Lizard Moon, I have a number of cats, and a dog, and have been feed them raw for a number of years, so it's probably fair to say I have prepared and served up literally thousands of raw meals. Nobody in the house has been poisoned yet.
First, I assume the same food safety precautions I would when preparing raw meat for my own dinner - feeding only 'good' meat. The dog can manage meat that's on the turn (and does with great gusto) but the cats won't touch that.
Not that everyone has to go to these extremes, but I actually have a separate fridge for my pet meat. This was more serendipitous than deliberate - I moved house, my fridge wouldn't fit in the fridge nook in the fitted kitchen so I bought a second fridge and the first is now dedicated to beer and food for the animals.
The pet meat I buy, because I buy in bulk, can bleed a lot when it defrosts, and having a separate fridge allows me to clean up easily if that happens. So here's a tip:
*Always defrost pet meat in a bowl or other container in your fridge, so if it bleeds it won't contaminate other food stuffs.*
When I handle the pet meat, I use standard precautions - I wash my hands before and after I touch it, I use a meat specific chopping board and when I'm done I wash the board and the knife with very hot water and soap and then I wash down the counter and will use a surface spray.
*Take the same precautions with pet meat as you would with your own meat.*
As for feeding, I have a range of cheap ceramic dishes I feed my pets on - they don't have one bowl. Subsequently they get a clean dish at every single meal. My cats have a separate room in the house and there's lino on that floor, so I feed the cats in their room and if they drag meat around they do it aroud the lino in their own space. Every morning before feeding my cats I clean through their litter trays, collect the previous night's dishes and quickly swipe the lino with a mop that's been well wrung out in a solution of dillute disinfectant.
The pet dishes are washed in the dishwasher - I have no qualms about that, the dishwasher gets hot enough that I'm satisifed it does a good job.
As for transference of bacteria through contact - we do not prepare food on surfaces in this house without wiping the surfaces with a cloth rinsed in hot water and some surface spray (usually containing bleach). That isn't because we feed raw - that's because we have six cats, some of whom wander across the kitchen counters when they feel like it. Whether they were fed raw or kibble, counter wiping is automatic before food preparation.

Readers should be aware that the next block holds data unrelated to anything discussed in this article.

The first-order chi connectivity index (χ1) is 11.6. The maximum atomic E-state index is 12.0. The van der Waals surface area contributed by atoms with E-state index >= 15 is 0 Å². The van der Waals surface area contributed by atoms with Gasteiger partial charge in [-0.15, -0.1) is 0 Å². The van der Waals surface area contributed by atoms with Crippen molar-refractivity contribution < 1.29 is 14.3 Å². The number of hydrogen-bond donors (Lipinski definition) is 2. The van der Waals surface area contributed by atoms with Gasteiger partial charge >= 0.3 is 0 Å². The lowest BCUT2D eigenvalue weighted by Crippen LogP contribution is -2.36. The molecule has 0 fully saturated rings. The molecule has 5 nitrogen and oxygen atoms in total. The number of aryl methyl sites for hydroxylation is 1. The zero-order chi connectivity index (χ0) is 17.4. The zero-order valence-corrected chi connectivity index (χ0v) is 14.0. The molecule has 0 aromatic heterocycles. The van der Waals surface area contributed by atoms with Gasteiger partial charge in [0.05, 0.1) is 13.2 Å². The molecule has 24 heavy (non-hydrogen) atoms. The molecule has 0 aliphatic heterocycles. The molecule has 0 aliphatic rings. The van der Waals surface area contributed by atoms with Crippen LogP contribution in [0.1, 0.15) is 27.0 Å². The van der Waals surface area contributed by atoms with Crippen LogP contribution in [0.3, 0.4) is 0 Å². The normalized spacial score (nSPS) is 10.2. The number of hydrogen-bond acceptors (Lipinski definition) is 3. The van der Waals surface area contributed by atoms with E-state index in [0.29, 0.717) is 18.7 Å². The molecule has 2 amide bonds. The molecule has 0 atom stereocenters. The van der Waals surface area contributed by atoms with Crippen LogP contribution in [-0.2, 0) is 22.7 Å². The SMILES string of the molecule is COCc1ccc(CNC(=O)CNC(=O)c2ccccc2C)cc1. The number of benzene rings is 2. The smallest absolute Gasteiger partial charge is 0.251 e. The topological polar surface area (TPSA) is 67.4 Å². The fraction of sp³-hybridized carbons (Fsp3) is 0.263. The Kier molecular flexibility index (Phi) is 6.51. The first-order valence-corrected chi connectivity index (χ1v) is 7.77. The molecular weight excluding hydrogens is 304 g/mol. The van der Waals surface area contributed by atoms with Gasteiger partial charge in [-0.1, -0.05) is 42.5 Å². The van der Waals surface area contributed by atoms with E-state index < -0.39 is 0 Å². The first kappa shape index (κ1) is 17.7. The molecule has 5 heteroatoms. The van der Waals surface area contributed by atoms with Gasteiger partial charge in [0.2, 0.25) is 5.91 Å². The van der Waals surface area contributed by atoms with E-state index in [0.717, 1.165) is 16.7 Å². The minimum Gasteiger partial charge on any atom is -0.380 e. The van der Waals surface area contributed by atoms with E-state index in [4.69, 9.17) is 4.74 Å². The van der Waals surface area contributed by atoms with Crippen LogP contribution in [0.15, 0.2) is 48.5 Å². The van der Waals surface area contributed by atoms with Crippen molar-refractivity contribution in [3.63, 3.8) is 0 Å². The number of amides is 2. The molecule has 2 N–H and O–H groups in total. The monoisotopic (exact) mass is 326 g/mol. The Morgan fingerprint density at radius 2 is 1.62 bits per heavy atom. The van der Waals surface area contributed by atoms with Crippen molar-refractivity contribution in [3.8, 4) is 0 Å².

You're right that a novice may not realise that you need to observe hygiene when preparing raw meals or raw feeding your cat or dog, but I wonder whether there is any need for greater precautions in terms of what your raw fed pet comes in contact with - even kibble fed cats walk across the sofa and the counter with the same paws they scrabble about in the litter tray with. If you can manage that, why not manage raw feeding?
To lolo62, try starting your cat with a single raw chicken neck for its evening meal. Be prepared, she may 'kill' it all over again, throwing it around the place and so on. As per the above conversation, you'll need to clean up the space she's in after she's done that. You can hit the neck with a hammer to make it more easy for her to eat (observing usual hygiene precautions). If she'll eat a chicken neck, that means she'll eat raw bone (often the most difficult part of the raw diet - plenty of cats will chew raw meat strips but won't touch bone). If she'll eat bone, you can consider moving to a raw diet (hygiene aspects taken into consideration). That could be a raw, fresh chicken neck every morning (one a day), and for her evening meal, some chunks of raw meat (never mince, they need the chewing action) and twice to three times a week, a small piece of raw liver (a 1.5 inch cube or thereabouts).
In terms of how much meat, based on cubes - about 1.5 inch cubes, the kind you'd use cooking a beef stew - try three cubes for one meal. If she won't eat them all, try two cubes. If she's begging for more, push it to four cubes. If you're still feeding kibble, half that down - one to two cubes of meat for a meal.
I find a number of benefits from feeding raw - but I can't feed all raw, because my cats just will not tackle raw chicken necks. They were recommended by my vet to keep their teeth clean (in fact, he insisted I try them, and when I discussed how my cats wouldn't have a bar of them he went through how long they can go without food. I fed chicken necks at every meal, morning and night, for three days, and offered nothing else, before I cracked.)
Subsequently I feed royal canin oral care sensitive for one meal, and raw meat for the other. I feed tough meat in large chunks so they absolutely have to chew and eat slowly. They get liver occasionally - twice a week maybe, a cube each. I find far less incidence of vomiting after eating (can happen from scarfing down bite-sized food like kibble or processed bits in gravy far too quickly). I also haven't seen a single hair ball in this house - not one, ever.
Give it a try, along with L-lysine on her food for a bit (try 1/3 of a 500mg tablet, sprinkled on her food morning and night for a week, so in other words she should get approximately 2/3 of 500mg each day).